Women in science is an interesting topic, which I could go on about for hours (don’t worry I won’t 😉). Historically, conditions have been horrible, but the women I know in science today don’t see being female as a hindrance for their careers. It would be nice to see more women in male-dominated fields, but only if the women want it. Similarly for women as CEOs/top leaders. I have so many super intelligent, strong, capable women amongst my friends, but none of them are interested in a top job. Should they be forced to? Of course there are many nuances to this discussion.

    Obviously, I saw your comment about ‘a female Brian Cox’ as a challenge. 🙂 I couldn’t come up with anyone who has been writing best-selling popular science books, but women often appear in science shows (Carolyn Porco springs to mind).

    Despite my best efforts, this turned into a very long comment, sorry about that. But this was a great post and I will definitely try to get hold of the book.


    • I seem to have got on the list for the OUP’s catalogue, They produce so many interesting factual books, and I usually find the quality of them excellent. And happily for me, they often let me have review copies of the ones that take my fancy. 😀

      I totally agree. For me feminism has always been about equality of opportunity and I regret that it seems to have become about women having to strive to be at the top of every field. Fine, if that’s what they want to do and have the talent, but it’s also fine to stay at lower or middle levels in the workforce, or to stay within traditionally female careers, or to put motherhood and homemaking first. I get furious with the strands of feminism that are as dictatorial about what women *should* do as the patriarchy ever was! And not every man wants to be a CEO either…

      I don’t know Carolyn Porco at all but checking her out she seems like a perfect example of the kind of woman that would be a great inspiration for girls (and boys) to get into science! I shall look out for her in future.

      Haha – please don’t apologise! I appreciate the comment – it’s the chit-chat that makes blogging worthwhile… 😀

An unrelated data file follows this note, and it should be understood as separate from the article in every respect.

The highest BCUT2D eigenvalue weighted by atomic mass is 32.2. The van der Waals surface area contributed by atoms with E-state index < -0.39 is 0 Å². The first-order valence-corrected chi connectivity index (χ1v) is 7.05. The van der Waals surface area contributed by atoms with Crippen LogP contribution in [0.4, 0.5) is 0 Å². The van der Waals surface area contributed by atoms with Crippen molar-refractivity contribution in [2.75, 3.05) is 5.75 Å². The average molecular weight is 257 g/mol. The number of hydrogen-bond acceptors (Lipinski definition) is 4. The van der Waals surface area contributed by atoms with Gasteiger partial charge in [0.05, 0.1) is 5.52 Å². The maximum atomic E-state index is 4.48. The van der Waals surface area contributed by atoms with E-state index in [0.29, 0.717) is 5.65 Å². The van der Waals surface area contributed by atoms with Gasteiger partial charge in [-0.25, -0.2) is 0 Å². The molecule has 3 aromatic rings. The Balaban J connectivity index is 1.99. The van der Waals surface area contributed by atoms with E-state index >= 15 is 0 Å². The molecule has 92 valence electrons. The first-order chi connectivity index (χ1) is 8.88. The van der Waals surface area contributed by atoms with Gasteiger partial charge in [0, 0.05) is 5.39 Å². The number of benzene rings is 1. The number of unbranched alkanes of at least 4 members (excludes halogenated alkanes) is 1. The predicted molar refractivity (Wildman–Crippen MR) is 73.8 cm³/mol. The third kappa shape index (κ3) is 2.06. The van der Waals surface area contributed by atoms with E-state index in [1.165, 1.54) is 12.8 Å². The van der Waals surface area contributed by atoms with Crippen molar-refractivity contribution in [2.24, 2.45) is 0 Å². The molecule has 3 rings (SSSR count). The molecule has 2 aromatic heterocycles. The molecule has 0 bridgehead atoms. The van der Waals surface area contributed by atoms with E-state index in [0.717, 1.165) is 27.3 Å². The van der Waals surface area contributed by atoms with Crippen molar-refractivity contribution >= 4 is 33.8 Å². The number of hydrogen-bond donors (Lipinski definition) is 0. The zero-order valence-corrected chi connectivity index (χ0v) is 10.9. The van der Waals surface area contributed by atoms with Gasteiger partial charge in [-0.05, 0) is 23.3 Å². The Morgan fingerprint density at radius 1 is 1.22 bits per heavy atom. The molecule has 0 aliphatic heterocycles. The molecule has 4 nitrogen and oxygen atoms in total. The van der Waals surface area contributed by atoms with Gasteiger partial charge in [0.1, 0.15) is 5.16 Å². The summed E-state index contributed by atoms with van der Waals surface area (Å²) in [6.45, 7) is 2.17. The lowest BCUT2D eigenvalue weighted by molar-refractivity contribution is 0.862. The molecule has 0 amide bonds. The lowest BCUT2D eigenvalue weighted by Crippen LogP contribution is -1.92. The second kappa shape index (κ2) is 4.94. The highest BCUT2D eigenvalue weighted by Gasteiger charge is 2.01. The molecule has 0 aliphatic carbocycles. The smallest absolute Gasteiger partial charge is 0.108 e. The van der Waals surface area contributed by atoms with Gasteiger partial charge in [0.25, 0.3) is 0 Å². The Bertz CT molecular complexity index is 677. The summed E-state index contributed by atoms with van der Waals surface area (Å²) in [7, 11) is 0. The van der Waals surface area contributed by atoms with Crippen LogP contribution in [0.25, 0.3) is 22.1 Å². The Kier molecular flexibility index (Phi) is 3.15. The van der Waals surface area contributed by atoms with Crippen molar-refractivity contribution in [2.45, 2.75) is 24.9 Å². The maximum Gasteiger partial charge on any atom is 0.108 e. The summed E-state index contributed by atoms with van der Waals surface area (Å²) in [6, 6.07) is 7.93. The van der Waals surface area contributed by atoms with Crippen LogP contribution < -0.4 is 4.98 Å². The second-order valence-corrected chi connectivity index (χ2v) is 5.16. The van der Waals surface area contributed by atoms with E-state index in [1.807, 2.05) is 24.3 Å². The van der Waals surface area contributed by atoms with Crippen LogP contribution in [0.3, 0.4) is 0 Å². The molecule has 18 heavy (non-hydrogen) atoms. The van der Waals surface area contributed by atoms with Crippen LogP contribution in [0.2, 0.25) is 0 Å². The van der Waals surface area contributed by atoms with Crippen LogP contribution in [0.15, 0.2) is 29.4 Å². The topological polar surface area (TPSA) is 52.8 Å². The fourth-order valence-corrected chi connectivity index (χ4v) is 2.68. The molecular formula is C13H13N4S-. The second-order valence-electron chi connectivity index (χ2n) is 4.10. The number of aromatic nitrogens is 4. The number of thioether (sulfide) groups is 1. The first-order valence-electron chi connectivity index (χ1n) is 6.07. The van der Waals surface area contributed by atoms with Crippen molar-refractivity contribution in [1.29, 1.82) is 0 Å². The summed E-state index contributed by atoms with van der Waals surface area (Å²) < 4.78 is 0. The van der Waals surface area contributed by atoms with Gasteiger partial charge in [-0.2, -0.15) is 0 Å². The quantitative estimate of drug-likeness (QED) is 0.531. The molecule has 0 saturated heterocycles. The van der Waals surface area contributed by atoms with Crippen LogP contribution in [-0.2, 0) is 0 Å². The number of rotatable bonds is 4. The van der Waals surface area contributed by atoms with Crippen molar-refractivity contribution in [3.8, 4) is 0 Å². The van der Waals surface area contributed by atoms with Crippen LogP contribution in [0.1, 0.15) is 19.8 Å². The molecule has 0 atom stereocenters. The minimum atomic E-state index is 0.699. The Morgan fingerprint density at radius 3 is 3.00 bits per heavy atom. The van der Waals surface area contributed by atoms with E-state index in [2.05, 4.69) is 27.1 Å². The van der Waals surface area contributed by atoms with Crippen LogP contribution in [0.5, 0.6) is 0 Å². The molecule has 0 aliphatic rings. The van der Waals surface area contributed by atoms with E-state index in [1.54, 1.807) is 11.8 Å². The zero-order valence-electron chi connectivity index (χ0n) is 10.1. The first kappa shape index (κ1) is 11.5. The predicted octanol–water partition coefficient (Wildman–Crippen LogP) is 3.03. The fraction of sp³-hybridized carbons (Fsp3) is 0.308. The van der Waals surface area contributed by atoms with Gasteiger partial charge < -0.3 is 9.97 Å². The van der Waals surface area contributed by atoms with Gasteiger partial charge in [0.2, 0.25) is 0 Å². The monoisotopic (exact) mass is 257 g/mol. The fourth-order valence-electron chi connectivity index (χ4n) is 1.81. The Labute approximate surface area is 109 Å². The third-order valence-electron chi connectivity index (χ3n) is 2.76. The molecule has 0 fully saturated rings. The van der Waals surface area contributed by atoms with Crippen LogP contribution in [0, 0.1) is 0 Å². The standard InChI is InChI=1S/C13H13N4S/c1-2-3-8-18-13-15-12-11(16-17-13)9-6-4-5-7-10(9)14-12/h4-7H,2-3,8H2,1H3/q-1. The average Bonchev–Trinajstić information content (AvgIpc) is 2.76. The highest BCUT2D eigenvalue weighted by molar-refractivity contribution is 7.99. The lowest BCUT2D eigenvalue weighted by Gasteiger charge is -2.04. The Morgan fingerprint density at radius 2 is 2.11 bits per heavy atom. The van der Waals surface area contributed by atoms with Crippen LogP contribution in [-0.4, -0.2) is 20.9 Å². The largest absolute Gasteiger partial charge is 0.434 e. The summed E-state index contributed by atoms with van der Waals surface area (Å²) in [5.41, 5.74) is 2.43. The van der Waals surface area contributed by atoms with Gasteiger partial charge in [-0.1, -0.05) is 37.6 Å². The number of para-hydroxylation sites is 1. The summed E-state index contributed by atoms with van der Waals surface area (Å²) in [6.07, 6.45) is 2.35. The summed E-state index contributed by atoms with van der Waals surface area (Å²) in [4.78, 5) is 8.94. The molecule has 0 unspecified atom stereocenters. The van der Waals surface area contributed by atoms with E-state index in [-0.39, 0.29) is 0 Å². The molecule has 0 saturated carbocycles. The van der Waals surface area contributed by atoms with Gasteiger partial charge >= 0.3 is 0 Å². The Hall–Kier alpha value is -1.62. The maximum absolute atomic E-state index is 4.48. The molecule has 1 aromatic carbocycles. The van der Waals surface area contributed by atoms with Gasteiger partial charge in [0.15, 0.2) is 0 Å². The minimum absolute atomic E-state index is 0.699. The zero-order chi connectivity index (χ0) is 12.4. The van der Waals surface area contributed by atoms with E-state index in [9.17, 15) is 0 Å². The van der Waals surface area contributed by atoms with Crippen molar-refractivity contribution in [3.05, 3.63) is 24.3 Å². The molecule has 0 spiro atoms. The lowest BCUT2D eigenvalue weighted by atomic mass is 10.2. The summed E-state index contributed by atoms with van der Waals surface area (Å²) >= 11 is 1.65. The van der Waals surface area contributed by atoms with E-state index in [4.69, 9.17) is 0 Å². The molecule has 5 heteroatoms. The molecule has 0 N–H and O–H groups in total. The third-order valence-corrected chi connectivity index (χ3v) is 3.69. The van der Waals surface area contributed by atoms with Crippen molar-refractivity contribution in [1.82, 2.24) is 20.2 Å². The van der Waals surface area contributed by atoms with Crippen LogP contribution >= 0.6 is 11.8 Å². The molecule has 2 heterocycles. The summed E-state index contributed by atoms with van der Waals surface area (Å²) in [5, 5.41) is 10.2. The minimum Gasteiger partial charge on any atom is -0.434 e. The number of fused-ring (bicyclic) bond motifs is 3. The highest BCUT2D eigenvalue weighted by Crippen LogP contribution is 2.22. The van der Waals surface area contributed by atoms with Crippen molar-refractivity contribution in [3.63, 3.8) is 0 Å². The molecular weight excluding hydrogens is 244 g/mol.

• She was a bit too late to be an inspiration for me, but I remember the excitement at the idea of the first women to go into space. Obviously there were some women scientists in my generation, but it was still very much considered a male career. So glad it’s changing – and this book is a great way to pay tribute to some of the pioneers!

      Liked by 1 person

  8. This sounds very interesting and timely with the anniversary of the moon landing approaching. When I was around 4 years old I wanted to be an astronaut. Even for my generation, science has often not been seen as a place for women and it seems like change is still being made slowly so it’s good to celebrate the women who have been at the forefront of our scientific explorations.


    • I’d forgotten it was the anniversary when I scheduled the post, but of course that’ll be why the OUP has reissued the book this month! Yes, it’s one of the fields that still seems very male dominated and I guess that must come from school education and family. Lots of women in medicine now though, and hopefully more will go into physics from the current generation of teenagers – especially if they get inspired by books like this!

      Liked by 1 person

    • Haha, chocolate makes everything better, though! Thanks so much for popping in and commenting, and I’m very glad you saw the review – I enjoyed your book very much and have recommended it to people several times. Apologies for the delay in replying – I’ve been on an extended blog break and am only now getting around to catching up. 😀